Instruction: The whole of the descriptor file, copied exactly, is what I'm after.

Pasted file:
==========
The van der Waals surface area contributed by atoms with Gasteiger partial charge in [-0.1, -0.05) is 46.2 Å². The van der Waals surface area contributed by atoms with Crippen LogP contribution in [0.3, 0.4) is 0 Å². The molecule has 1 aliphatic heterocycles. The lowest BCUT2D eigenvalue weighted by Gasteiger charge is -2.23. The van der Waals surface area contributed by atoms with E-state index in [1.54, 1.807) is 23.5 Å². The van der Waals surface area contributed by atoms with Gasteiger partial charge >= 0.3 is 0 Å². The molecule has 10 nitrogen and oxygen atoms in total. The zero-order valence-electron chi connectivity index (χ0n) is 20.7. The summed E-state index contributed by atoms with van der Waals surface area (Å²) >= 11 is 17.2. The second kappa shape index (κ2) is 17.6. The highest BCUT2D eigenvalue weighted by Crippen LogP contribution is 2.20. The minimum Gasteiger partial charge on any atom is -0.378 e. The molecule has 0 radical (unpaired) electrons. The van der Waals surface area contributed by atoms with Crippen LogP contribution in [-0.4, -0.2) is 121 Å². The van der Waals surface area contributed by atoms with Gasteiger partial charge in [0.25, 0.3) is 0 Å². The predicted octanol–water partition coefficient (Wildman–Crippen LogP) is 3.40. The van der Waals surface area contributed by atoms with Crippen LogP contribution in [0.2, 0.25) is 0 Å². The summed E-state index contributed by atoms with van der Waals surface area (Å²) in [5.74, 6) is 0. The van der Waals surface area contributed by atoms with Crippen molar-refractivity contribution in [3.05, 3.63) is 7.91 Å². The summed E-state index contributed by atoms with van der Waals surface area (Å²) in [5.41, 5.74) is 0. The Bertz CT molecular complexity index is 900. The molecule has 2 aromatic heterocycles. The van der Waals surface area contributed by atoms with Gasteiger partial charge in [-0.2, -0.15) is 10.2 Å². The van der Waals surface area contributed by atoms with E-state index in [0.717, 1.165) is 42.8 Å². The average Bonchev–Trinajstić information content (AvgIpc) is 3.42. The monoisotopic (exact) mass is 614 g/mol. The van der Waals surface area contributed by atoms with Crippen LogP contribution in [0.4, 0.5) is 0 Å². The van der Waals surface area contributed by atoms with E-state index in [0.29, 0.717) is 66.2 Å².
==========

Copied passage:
The van der Waals surface area contributed by atoms with Gasteiger partial charge in [-0.1, -0.05) is 46.2 Å². The van der Waals surface area contributed by atoms with Crippen LogP contribution in [0.3, 0.4) is 0 Å². The molecule has 1 aliphatic heterocycles. The lowest BCUT2D eigenvalue weighted by Gasteiger charge is -2.23. The van der Waals surface area contributed by atoms with E-state index in [1.54, 1.807) is 23.5 Å². The van der Waals surface area contributed by atoms with Gasteiger partial charge >= 0.3 is 0 Å². The molecule has 10 nitrogen and oxygen atoms in total. The zero-order valence-electron chi connectivity index (χ0n) is 20.7. The summed E-state index contributed by atoms with van der Waals surface area (Å²) >= 11 is 17.2. The second kappa shape index (κ2) is 17.6. The highest BCUT2D eigenvalue weighted by Crippen LogP contribution is 2.20. The minimum Gasteiger partial charge on any atom is -0.378 e. The molecule has 0 radical (unpaired) electrons. The van der Waals surface area contributed by atoms with Crippen LogP contribution in [-0.4, -0.2) is 121 Å². The van der Waals surface area contributed by atoms with Gasteiger partial charge in [0.25, 0.3) is 0 Å². The predicted octanol–water partition coefficient (Wildman–Crippen LogP) is 3.40. The van der Waals surface area contributed by atoms with Crippen LogP contribution in [0.2, 0.25) is 0 Å². The summed E-state index contributed by atoms with van der Waals surface area (Å²) in [5.74, 6) is 0. The van der Waals surface area contributed by atoms with Crippen molar-refractivity contribution in [3.05, 3.63) is 7.91 Å². The summed E-state index contributed by atoms with van der Waals surface area (Å²) in [5.41, 5.74) is 0. The Bertz CT molecular complexity index is 900. The molecule has 2 aromatic heterocycles. The van der Waals surface area contributed by atoms with Gasteiger partial charge in [-0.2, -0.15) is 10.2 Å². The van der Waals surface area contributed by atoms with E-state index in [0.717, 1.165) is 42.8 Å². The average Bonchev–Trinajstić information content (AvgIpc) is 3.42. The monoisotopic (exact) mass is 614 g/mol. The van der Waals surface area contributed by atoms with Crippen LogP contribution in [0.4, 0.5) is 0 Å². The van der Waals surface area contributed by atoms with E-state index in [0.29, 0.717) is 66.2 Å².